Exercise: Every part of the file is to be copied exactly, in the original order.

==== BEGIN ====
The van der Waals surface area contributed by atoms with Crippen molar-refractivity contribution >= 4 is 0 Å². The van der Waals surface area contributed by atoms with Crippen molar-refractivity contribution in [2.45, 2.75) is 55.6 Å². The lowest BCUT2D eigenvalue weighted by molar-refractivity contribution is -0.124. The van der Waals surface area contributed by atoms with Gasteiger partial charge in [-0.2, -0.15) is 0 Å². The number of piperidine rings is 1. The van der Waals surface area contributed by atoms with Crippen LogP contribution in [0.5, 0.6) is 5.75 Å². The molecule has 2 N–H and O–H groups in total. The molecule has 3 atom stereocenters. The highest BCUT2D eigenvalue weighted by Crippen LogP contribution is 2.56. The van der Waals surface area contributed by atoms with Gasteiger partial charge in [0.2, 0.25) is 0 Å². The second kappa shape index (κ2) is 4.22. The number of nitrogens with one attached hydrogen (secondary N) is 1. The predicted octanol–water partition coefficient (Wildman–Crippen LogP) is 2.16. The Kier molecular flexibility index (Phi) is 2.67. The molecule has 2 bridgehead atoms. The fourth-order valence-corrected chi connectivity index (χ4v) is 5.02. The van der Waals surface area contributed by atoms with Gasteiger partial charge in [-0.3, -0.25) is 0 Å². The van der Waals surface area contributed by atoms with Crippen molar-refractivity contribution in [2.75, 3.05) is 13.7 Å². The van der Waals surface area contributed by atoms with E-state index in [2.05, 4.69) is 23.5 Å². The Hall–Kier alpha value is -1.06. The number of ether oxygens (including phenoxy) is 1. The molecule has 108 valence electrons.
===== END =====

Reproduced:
The van der Waals surface area contributed by atoms with Crippen molar-refractivity contribution >= 4 is 0 Å². The van der Waals surface area contributed by atoms with Crippen molar-refractivity contribution in [2.45, 2.75) is 55.6 Å². The lowest BCUT2D eigenvalue weighted by molar-refractivity contribution is -0.124. The van der Waals surface area contributed by atoms with Gasteiger partial charge in [-0.2, -0.15) is 0 Å². The number of piperidine rings is 1. The van der Waals surface area contributed by atoms with Crippen LogP contribution in [0.5, 0.6) is 5.75 Å². The molecule has 2 N–H and O–H groups in total. The molecule has 3 atom stereocenters. The highest BCUT2D eigenvalue weighted by Crippen LogP contribution is 2.56. The van der Waals surface area contributed by atoms with Gasteiger partial charge in [0.2, 0.25) is 0 Å². The second kappa shape index (κ2) is 4.22. The number of nitrogens with one attached hydrogen (secondary N) is 1. The predicted octanol–water partition coefficient (Wildman–Crippen LogP) is 2.16. The Kier molecular flexibility index (Phi) is 2.67. The molecule has 2 bridgehead atoms. The fourth-order valence-corrected chi connectivity index (χ4v) is 5.02. The van der Waals surface area contributed by atoms with Gasteiger partial charge in [-0.3, -0.25) is 0 Å². The van der Waals surface area contributed by atoms with Crippen molar-refractivity contribution in [2.75, 3.05) is 13.7 Å². The van der Waals surface area contributed by atoms with E-state index in [2.05, 4.69) is 23.5 Å². The Hall–Kier alpha value is -1.06. The number of ether oxygens (including phenoxy) is 1. The molecule has 108 valence electrons.